encouraging.  Water green-brown with algae.  May clear                      
                          soon.

1st May           : Female Mute Swan incubating eggs.  Egyptian Goose
                        brood of 6 all eventually  predated.  Not by pike (as previously
                        thought) but probably by Carrion Crows (or otter or gulls)

18th June       :  Pair of Mute Swans with 4 cygnets, eventually 3 to fledging





27th June       :  A team visit yielded Amphibious Bistort and Blanket weed.  The
                       other aquatic vegetation  had grown considerably and held many
                        invertebrates we could not identify.  Thousands of froglets.

24th July         : A team visit yielded Canadian pondweed and Stonewort.
                        also the water was clear of algae. 2 pairs of  Moorhen
                        with chicks and 1 brood of Tufted.  Dragonflies: Emperor and
                        Migrant Hawker, Broadbodied Chaser, Common Darter.Banded    
                        Demoiselle.

27th August    : 1 Little Grebe.  This species relies heavily on invertebrates
                         which it reaches by diving to search the submerged 
                         vegetation.  Water still crystal clear.

25th Sept         :  5 Little Grebe indicating a good supply of invertebrates,
                         which will be good for fish when restocking takes place.

There was a spell of hot weather during July and August but the lake level did not fall significantly.

Mute Swan (3 cygnets to fledging), Egyptian Goose, Mallard, Tufted Duck and Moorhen all bred.  Present but not breeding were Canada and Greylag Geese and Gadwall. Curiously Coot did not re-colonise.

The lake was noticeably deteriorating in 2008 and Canada and Greylag geese did not breed in 2008-2011, indeed in 2012 there were very few broods of anything.  Prior to 2008 the breeding success was: Canada 1 brood, Greylag 1 brood,  Egyptian Goose 1 brood, Gadwall 2 broods (none in 2013), Tufted 4 broods (1 in 2013), Moorhen 4 broods (2 in 2013), Coot 2 broods (none in 2013).



…….
Thinking back to the black mud, the recovery of the lake has been more rapid than expected.  The hope is that a full recovery will be reached in 2014.  In the coming year we shall make every effort to reduce the level of phosphate, which is staying stubbornly too high.  Also, we shall widen our scrutiny of returning wildlife.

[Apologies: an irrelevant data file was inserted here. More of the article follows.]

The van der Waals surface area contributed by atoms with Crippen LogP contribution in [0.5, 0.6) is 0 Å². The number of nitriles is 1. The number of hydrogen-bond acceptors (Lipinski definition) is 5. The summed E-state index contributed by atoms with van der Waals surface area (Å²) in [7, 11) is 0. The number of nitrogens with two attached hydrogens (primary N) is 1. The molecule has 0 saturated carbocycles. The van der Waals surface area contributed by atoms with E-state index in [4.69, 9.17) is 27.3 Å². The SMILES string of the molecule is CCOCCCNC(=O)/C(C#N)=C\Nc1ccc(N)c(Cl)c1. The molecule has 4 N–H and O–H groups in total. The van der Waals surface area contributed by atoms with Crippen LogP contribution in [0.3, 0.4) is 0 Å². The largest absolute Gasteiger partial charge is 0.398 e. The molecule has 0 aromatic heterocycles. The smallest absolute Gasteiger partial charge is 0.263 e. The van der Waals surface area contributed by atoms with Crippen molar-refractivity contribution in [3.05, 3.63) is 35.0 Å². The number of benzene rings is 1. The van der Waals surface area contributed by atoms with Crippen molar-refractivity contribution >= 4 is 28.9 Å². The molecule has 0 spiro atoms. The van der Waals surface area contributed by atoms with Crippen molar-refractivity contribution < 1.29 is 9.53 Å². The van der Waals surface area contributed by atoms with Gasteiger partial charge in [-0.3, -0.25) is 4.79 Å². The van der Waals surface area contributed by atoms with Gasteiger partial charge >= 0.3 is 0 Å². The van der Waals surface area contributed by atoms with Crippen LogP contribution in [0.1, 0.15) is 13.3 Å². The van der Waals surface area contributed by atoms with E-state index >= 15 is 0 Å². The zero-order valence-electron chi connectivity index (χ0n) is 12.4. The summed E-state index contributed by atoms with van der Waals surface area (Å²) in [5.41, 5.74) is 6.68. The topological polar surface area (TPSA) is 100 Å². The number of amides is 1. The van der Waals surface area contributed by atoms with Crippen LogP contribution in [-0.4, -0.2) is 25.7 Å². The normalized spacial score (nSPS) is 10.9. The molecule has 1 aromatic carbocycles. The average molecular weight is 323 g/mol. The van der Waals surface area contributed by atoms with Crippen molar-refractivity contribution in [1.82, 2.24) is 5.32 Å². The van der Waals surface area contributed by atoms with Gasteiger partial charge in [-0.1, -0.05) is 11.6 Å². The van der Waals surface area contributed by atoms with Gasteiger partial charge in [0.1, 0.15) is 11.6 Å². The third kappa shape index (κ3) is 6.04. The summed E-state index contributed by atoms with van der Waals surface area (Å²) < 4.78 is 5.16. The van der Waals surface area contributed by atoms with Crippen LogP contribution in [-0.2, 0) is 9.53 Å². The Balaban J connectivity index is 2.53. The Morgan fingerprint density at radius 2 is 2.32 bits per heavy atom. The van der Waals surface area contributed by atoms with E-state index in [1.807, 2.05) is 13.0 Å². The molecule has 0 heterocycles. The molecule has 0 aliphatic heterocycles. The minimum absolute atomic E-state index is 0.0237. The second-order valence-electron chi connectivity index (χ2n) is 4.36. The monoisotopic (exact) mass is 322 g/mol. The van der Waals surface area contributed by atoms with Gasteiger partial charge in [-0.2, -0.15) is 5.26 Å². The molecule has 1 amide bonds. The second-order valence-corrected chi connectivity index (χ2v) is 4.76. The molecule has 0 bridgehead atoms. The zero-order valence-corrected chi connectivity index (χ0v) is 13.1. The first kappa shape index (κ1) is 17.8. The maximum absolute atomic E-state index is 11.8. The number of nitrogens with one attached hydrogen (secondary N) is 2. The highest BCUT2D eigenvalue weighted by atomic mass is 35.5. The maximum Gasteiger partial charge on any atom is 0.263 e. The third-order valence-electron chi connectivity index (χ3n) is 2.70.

Carl Sayer
Lorraine Marks
Len Bentley


January 2014


                                        


 

Leonard Bentley 2014 Updateposted at 30/09/2014 10:35:02



The further recovery of the lake did not take place at the pace that had been expected.  Canada, Greylag and Egyptian geese did not breed, nor did Gadwall. Tufted duck did, but only 1 female with 1 duckling.  Previously 4 with some 8 – 14 ducklings.  Mallard broods were fewer.  The established pair of Mute Swans failed because the female was obviously a sick bird and for the first time another pair nested at the northern end but were only partially successful, raising 1 cygnet.  At different times a female Mandarin and a drake in eclipse  were present for a couple of weeks or so.  Mandarin did breed in 1998 but all ducklings were quickly predated. Coot did eventually return, but to the southern end not the usual northern end.  Moorhen had a satisfactory breeding season.  Many dragonflies and damselflies present.
There was, however, one important success: Little Grebe nested and raised two broods, one of 4 young to fledging and a late brood of just one young. This as the first time Little Grebe had nested since 1997.  To see 2 adults and 4 chicks all diving and catching very small fish was a clear indication of the health of the fish stocks and of the lake itself.
The second brood hatched after the excavation of the new channel for the river on 4 August .  The noise virtually emptied the lake of ducks, but the Little Grebe did not desert.

L G Bentley
September 2014

Kath & Mick Claydon Re: 2014 Updateposted at 03/10/2014 22:03:25

An interesting read - thank you for posting this article.